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THE TRIBUNE SPECIALS
50 YEARS OF INDEPENDENCE

TERCENTENARY CELEBRATIONS
M A I L B A G

The Indo-Pak peace process must continue

HK. Dua’s article, “Walking the peace track” (Sept 3) is very timely and makes interesting reading. It is heartening to learn that a slow but steady dialogue is going on between Satinder Lamba and Tarique Aziz, representatives of our Prime Minister Dr Manmohan Singh and Pakistan President General Pervez Musharraf on Track I. The travellers of Track II need not be impatient and wait for the outcome of the dialogue in progress on Track I.

True, it is impossible now to make any change in the territories under the control of the two countries. But it will be fraught with dangerous consquences to open the borders in Jammu and Kashmir when the border areas in both countries are surcharged with terrorism.

Pakistan has remained under the military rulers for longer periods. For their political survival, the military generals unnecessarily create trouble on the borders to divert the attention of the people in our neighbourhood.

There is no guarantee of peace in the border areas. Therefore, the question of reducing the strength of forces should not arise. If at all it is done, it will be at the cost of the security at our borders. For lasting peace and prosperity between the two nations, more people-to-people contacts are the need of the hour.

IQBAL SINGH, Bijhari (Hamirpur)


 

II

Mr Dua’s five points succintly explain the entire peace process. As I was discussing this article with some residents of my ancestral village, I found them scary about points 2 and 5, i.e. “open borders” and “reduction of forces” in Jammu and Kashmir. Even with elaborate explaining, they were not totally satisfied with these proposed moves. Such is the magic of a good article published in the print media! Mr Dua has rightly said that the Indian Prime Minister and the Pakistan President are not in a position, at least for the present, to take bold decisions on this issue because of domestic conditions in both countries. Hence, the peace process may be slower than expected.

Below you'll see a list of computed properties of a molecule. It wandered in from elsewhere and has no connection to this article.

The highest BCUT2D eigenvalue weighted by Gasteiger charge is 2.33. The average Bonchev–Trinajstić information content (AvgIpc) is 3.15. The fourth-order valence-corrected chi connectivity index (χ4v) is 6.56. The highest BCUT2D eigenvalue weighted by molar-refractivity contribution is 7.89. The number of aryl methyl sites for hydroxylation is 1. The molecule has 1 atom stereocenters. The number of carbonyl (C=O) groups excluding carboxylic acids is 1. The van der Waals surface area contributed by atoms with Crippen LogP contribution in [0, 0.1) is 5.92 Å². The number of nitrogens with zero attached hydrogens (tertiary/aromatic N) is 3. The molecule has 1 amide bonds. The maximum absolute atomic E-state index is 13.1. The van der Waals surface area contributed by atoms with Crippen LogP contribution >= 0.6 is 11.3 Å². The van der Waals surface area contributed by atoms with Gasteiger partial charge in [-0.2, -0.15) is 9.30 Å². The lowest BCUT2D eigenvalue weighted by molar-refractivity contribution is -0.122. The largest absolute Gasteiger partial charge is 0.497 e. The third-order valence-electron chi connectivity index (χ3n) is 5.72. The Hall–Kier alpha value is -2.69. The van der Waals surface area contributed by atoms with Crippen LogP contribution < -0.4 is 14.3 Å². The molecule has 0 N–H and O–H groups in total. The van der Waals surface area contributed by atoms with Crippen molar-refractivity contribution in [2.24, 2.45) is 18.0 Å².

However, such peace initiatives ought to be supported by all political parties of either side as it is in the best interests of both countries. Moreover, nothing better can be done by those in the Opposition. Politics on such a sensitive matter can only prove dangerous.

L.R. SHARMA, Sundernagar (Mandi)

III

Given the raison d’etre of Pakistan and the past history, it is highly imperative that any negotiation with the Islamic country is characterised by gun-boat diplomacy. Islamabad needs to realise that unlike it, India does not differentiate between the communities inhabiting it. India’s claim to Kashmir is based on history, geography, culture and mythology. Hence no terrorist can be allowed to hold the country to ransom.

There is a well-established principle which was upheld by Abraham Lincoln at the cost of civil war that any schism has to be resisted whatever it may cost. India must be suave in dealing with the Jehadi-infested nation gone berserk with crass fundamentalism, but at the same time Pakistan must be made aware that her gunpowder is dry. Anyway, India should never allow itself to be led up the garden path as it happened at Simla in 1972 and at the time of the Kargil war.